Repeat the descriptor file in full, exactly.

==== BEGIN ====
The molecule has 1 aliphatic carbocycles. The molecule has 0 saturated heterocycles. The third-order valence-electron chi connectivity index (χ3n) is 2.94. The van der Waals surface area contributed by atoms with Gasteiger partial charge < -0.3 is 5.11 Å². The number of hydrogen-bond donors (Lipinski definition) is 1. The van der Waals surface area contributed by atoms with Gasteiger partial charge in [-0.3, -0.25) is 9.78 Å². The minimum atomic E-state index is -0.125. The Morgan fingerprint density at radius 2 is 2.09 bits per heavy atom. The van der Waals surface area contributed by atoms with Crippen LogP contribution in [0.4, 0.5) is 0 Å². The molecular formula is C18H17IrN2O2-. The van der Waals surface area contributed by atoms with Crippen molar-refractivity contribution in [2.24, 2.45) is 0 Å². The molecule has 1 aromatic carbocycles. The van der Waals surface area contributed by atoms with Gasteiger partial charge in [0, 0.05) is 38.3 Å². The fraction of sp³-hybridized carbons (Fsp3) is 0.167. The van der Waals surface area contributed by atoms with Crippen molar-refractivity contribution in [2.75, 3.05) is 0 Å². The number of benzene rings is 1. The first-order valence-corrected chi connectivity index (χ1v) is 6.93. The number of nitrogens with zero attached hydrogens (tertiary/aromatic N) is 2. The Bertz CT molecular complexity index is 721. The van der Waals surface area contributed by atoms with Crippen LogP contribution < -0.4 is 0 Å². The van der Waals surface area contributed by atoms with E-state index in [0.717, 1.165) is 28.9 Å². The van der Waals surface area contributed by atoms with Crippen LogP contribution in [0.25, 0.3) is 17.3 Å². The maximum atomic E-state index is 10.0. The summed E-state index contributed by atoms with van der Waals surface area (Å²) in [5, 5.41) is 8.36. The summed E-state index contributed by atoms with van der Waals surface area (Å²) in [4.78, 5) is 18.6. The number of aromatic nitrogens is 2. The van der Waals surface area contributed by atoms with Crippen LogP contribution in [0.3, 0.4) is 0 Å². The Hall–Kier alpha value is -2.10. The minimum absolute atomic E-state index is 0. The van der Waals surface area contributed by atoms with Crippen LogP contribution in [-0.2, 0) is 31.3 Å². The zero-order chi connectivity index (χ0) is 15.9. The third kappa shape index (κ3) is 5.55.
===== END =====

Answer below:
The molecule has 1 aliphatic carbocycles. The molecule has 0 saturated heterocycles. The third-order valence-electron chi connectivity index (χ3n) is 2.94. The van der Waals surface area contributed by atoms with Gasteiger partial charge < -0.3 is 5.11 Å². The number of hydrogen-bond donors (Lipinski definition) is 1. The van der Waals surface area contributed by atoms with Gasteiger partial charge in [-0.3, -0.25) is 9.78 Å². The minimum atomic E-state index is -0.125. The Morgan fingerprint density at radius 2 is 2.09 bits per heavy atom. The van der Waals surface area contributed by atoms with Crippen LogP contribution in [0.4, 0.5) is 0 Å². The molecular formula is C18H17IrN2O2-. The van der Waals surface area contributed by atoms with Crippen molar-refractivity contribution in [2.24, 2.45) is 0 Å². The molecule has 1 aromatic carbocycles. The van der Waals surface area contributed by atoms with Gasteiger partial charge in [0, 0.05) is 38.3 Å². The fraction of sp³-hybridized carbons (Fsp3) is 0.167. The van der Waals surface area contributed by atoms with Crippen molar-refractivity contribution in [2.75, 3.05) is 0 Å². The number of benzene rings is 1. The first-order valence-corrected chi connectivity index (χ1v) is 6.93. The number of nitrogens with zero attached hydrogens (tertiary/aromatic N) is 2. The Bertz CT molecular complexity index is 721. The van der Waals surface area contributed by atoms with Crippen LogP contribution < -0.4 is 0 Å². The van der Waals surface area contributed by atoms with E-state index in [0.717, 1.165) is 28.9 Å². The van der Waals surface area contributed by atoms with Crippen LogP contribution in [0.25, 0.3) is 17.3 Å². The maximum atomic E-state index is 10.0. The summed E-state index contributed by atoms with van der Waals surface area (Å²) in [5, 5.41) is 8.36. The summed E-state index contributed by atoms with van der Waals surface area (Å²) in [4.78, 5) is 18.6. The number of aromatic nitrogens is 2. The van der Waals surface area contributed by atoms with Crippen LogP contribution in [0.3, 0.4) is 0 Å². The Hall–Kier alpha value is -2.10. The minimum absolute atomic E-state index is 0. The van der Waals surface area contributed by atoms with Crippen LogP contribution in [-0.2, 0) is 31.3 Å². The zero-order chi connectivity index (χ0) is 15.9. The third kappa shape index (κ3) is 5.55.